Seeking the silver lining in the thunderstorm of regulation

Balance Sheet

ISSN: 0965-7967

Article publication date: 1 September 2004



Bruce, R. (2004), "Seeking the silver lining in the thunderstorm of regulation", Balance Sheet, Vol. 12 No. 4.



Emerald Group Publishing Limited

Copyright © 2004, Emerald Group Publishing Limited

Seeking the silver lining in the thunderstorm of regulation

Conversations in the world of asset and liability management have tended to concentrate on the nightmare of regulation. Worried knots of people in the bars after yet another conference on Basel or SarBox talk of little else. The essence of such conversations covers two strands. The first is that the regulators do not have a true understanding and hence do not have a true grasp of the real effects of what they are imposing. The second strand is that a whole world of unintended consequences is opening up all around.

But there is increasingly a third strand which is becoming apparent. And this is where the silver lining of our headline comes in. Once the detail of the regulation has been digested good professionals in the world of asset and liability management start, as they should, to concentrate on the opportunities. This is precisely what you would expect. The world of asset and liability management is, if nothing else, all about finding competitive advantages, sometimes in the most unlikely of places.

Take our column from Matthew Leitch in this issue of Balance Sheet, for example. He talks you through a case study and suggests that complying with the Sarbanes-Oxley legislation can be a relatively short operation. Once the fears and uncertainties are cleared away a simpler approach can be adopted.

Or take our column from Bill Robinson. He provides exactly what the current climate requires – a clear-headed guise to Basel II. And he shows that if you manage to keep a clear head then you will find all manner of opportunities are there to me explored. "A more important result of Basel II", he suggests, "is the more efficient allocation of scarce capital. This is a micro-economic effect which is unquantifiable, but certainly positive, and probably significantly so".

This theme of seeking the silver lining is then taken up by Kai Leifert, Head of Risk Management Germany at Credit Suisse Asset Management. He looks at the recent derivatives ordinance implemented in Germany and suggests that while it is a challenge it is also an opportunity. The treatment of operational risk is one of the winners, he suggests, and he argues that the lessons are there for everyone, not just those working within the German marketplace.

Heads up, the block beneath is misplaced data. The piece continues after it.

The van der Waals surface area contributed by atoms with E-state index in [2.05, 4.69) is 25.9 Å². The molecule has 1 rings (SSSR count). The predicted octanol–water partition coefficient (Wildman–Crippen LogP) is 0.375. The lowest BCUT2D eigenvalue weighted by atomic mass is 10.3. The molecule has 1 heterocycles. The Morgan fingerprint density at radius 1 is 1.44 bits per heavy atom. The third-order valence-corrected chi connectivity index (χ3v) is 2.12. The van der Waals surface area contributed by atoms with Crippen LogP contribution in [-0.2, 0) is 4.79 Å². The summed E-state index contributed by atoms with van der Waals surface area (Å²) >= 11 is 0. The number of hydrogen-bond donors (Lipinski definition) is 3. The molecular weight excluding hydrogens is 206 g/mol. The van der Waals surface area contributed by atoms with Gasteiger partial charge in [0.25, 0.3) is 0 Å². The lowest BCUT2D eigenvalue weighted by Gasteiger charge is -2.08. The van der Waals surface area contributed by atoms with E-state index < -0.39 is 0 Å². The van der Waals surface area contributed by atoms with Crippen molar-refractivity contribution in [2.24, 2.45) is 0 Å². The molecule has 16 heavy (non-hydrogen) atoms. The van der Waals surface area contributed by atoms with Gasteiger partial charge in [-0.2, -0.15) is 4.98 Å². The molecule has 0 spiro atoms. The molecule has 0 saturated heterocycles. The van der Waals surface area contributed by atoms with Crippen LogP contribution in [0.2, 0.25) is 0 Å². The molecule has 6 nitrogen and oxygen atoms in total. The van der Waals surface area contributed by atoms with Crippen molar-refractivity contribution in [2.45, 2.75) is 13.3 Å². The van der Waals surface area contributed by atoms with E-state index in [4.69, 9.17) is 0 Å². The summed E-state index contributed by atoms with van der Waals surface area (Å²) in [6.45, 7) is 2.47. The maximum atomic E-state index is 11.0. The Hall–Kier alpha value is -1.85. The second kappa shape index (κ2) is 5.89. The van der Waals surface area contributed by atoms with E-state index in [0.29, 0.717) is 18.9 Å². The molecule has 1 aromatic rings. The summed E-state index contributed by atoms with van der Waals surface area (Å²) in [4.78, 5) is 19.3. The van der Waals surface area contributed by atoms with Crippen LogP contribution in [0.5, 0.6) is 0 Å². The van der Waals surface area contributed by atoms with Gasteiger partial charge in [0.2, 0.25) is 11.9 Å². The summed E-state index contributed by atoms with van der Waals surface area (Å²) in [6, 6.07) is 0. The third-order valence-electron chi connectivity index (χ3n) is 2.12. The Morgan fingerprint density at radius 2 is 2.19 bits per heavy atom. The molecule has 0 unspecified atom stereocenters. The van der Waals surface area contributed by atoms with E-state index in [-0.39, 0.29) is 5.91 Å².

Richard Tschemernjak, Managing Director of Algorithmics Incorporated, points out similar opportunities in his stimulating article. He concludes that the long-term effects of Basel II will mean: "enhanced risk-based transfer pricing, more effective management of economic capital, greater transparency for both shareholders and regulators, and greater leverage of banks' people, systems and technology". That would seem to cover enough of a silver lining.

While it is not part of the great Basel II effect Eric Melse comes up with equally challenging and thoughtful analysis as he shows how multi-dimensional and color-coded analysis of balance sheets can produce extraordinary results. These enable a steadily widening view of the possible data that becomes available. His model allows a focus on trends which were previously undetected, exposing, for example, "latent variables hidden in the data".

Joseph Mariathasan, a leading light in the UK Asset and Liability Management Association, adopts a similar theme when looking at bond indices. He provides a guide to the complexities involved. "Users should be aware", he argues, "of both the fundamental differences in the philosophical underpinnings of bond indices as well as their practical implementation that make them very different animals to their equity relations".

The UK ALMA has plans to expand its influence. And one of the things which will provide a firm foundation to this aim is an expansion of its training. Jim Byrne, who is the expert in this field, provides us with a guide to how this will come about.

Elsewhere in this issue Balance Sheet provides the balanced coverage that our readers require. Amin Mawji of Ernst & Young takes a look, off the back of his recently published book, at the risk management of long-term projects. Chris Gentle of Deloitte provides a perceptive column on the opportunities which offshoring in the financial services industry can provide. And Michael Mainelli, as ever, has "the last word". And on this occasion he shows how product control at investment banks should be handled. And like everything else in this issue of Balance Sheet he is talking about how to seek out the opportunities and avoid the bleaker outlook of relentless regulatory toil.

Robert BruceEditor

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